A History of The Cassock

Sep 22nd 2020

Here at Divinity Clergy Wear, we deal in “wares” that go by relatively common names. In order to recognize and truly understand the different names of the garments that we offer here, you would probably need to be a member of clergy, active in a church, or well-versed in the history of the church or of clerical vestments.

For anyone else, many of these names are likely to run together. Names like “alb,” “surplice,” and “stole” probably have little meaning for anyone that isn’t familiar with the more popular vestments, and there are many other esoteric ones beside these.

One of them, and one that is very widely used, is the cassock, which often is traditionally worn with a special belt known as a cincture. Their use is widespread enough today, and they are recognizable enough on sight where not by name, but just why are they called what they are called, and where did they come from?


Like many other clerical vestments, there are some conflicting theories on where, exactly cassocks originated and why. However, unlike other vestments like the stole, there are better accounts of where they came from, and some canonical historians are more assured of the veracity of these accounts.

Also like several other vestments that have been absorbed into the church and are now effectively reserved for clerical use, this garment may have secular origins. One theory posits that it is a descendant of a long, heavy garment, similar to a coat, that was once worn by nobles of continental Europe. It has been claimed that this coat was primarily developed as a form of protection against the elements, and that the name “cassock” itself is derivative of the French for a form of the garment. That much, at least, would explain the length and completeness of the covering that modern versions provide.

There is another theory stating that this garment as we know it today originated from a Roman garment that was worn by the nobility and as a form of their dress distinguished them as such. The nobles were in the habit of wearing a long tunic and a toga whereas the laity more commonly wore short tunics and pants. As the divide between the dress of the nobles and laypeople continued to grow, the image of the long tunic which may have become them grew as well.

This theory, though it does not necessarily offer an explanation for the modern name associated with the vestment, does explain how it came to become adopted by the church. As many early members of the Catholic church would have been nobles, they may have worn similar garments.

In addition, it has been recorded in various annals, pursuant to councils that occurred in Medieval Europe, that short hemmed garments were not seen as appropriate for members of the clergy. Not only was the general Christian European populace distasteful of short hemmed vestments for clergymen and altar servers, but several councils that occurred throughout the Middle Ages actually required clergymen to wear long hemmed garments that covered the legs.

Several councils actually prescribed canonical law requiring members of the church to apparel themselves in long garments that were required to be joined at the front; this gave rise to the use of a belt that has in modern times come to be known as a cincture that is so commonly paired with a cassock. To tell the entire story, it was not just the length of these garments that was prescribed and regulated, but actually every facet of their features as well, including their specific ornamentation.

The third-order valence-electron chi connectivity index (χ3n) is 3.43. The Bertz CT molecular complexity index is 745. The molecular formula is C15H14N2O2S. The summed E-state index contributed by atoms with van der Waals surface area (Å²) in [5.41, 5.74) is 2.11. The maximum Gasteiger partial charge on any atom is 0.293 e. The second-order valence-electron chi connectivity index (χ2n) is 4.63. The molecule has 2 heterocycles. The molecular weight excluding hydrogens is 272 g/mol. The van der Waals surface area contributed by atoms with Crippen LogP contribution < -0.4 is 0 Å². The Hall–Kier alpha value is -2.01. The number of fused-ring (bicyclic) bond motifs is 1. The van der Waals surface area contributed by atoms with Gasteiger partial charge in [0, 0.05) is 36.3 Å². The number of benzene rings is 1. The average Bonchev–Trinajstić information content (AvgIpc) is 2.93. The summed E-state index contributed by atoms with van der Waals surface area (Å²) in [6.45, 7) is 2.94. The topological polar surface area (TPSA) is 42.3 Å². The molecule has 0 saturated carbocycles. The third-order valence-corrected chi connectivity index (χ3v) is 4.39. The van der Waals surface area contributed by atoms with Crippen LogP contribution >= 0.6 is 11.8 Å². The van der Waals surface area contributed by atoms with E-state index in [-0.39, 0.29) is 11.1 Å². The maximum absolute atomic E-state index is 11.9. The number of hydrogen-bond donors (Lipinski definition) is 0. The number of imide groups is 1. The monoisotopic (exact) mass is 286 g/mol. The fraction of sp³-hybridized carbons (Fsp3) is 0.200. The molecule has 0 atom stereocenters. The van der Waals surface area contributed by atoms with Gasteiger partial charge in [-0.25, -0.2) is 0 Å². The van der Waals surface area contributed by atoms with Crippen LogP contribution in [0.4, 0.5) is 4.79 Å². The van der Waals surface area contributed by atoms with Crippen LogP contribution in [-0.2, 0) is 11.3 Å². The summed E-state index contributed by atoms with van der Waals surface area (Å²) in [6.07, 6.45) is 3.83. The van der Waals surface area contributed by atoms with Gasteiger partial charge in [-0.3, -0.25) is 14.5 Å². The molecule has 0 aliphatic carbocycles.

That is the reason, therefore, that so many versions of these garments are gathered and joined in the front by cinctures, and also the reason that they are buttons down the front. Each of these features, along with the length of the vestment, was specified in great detail pursuant to several decrees that were passed in succession on the subject.

Today, it is a very recognizable liturgical vestment that is worn by several different officials, depending on rank and responsibility. The reality of the situation is that the origin of the original cassocks is some combination of the historical events that we described herein, and not a linear occurrence. For example, it is likely that today’s vestments of this name were developed over time, taking features from the secular cloaks detailed at the outset of this section, and slowly repurposed over time.

Who Wears the Cassock

Due to the fact that the cassock is sometimes worn by members of the Roman Catholic Church when not engaged in clerical duties, there are some who do not consider it a proper vestment. With that in mind, for the purpose of this investigation we will.

As the Roman Catholic Church was the first organized church, the first clergymen who wore such a garment were members of that same church. At certain points in history, clergy members of the Roman Catholic Church were required to wear them at all times, whether engaged in duties or in secular life. This reinforces the idea that they may have derived from a secular garment to protect the wearer against the elements, as the modern version does the same. However, it also confers a spirit of reverence and respect, as it is in most cases and unadorned, plainly colored ankle length garment.

In the event that a clergy member were to wear them while engaged in clerical duties, it would be paired with other vestments such as an alb or chimere; but this depends on the situation and the officiation of any ceremony in question.

After the several schisms that produced the Eastern Orthodox church as well as many different branches of protestantism, the role of the cassock was adopted into these different areas of the new churches.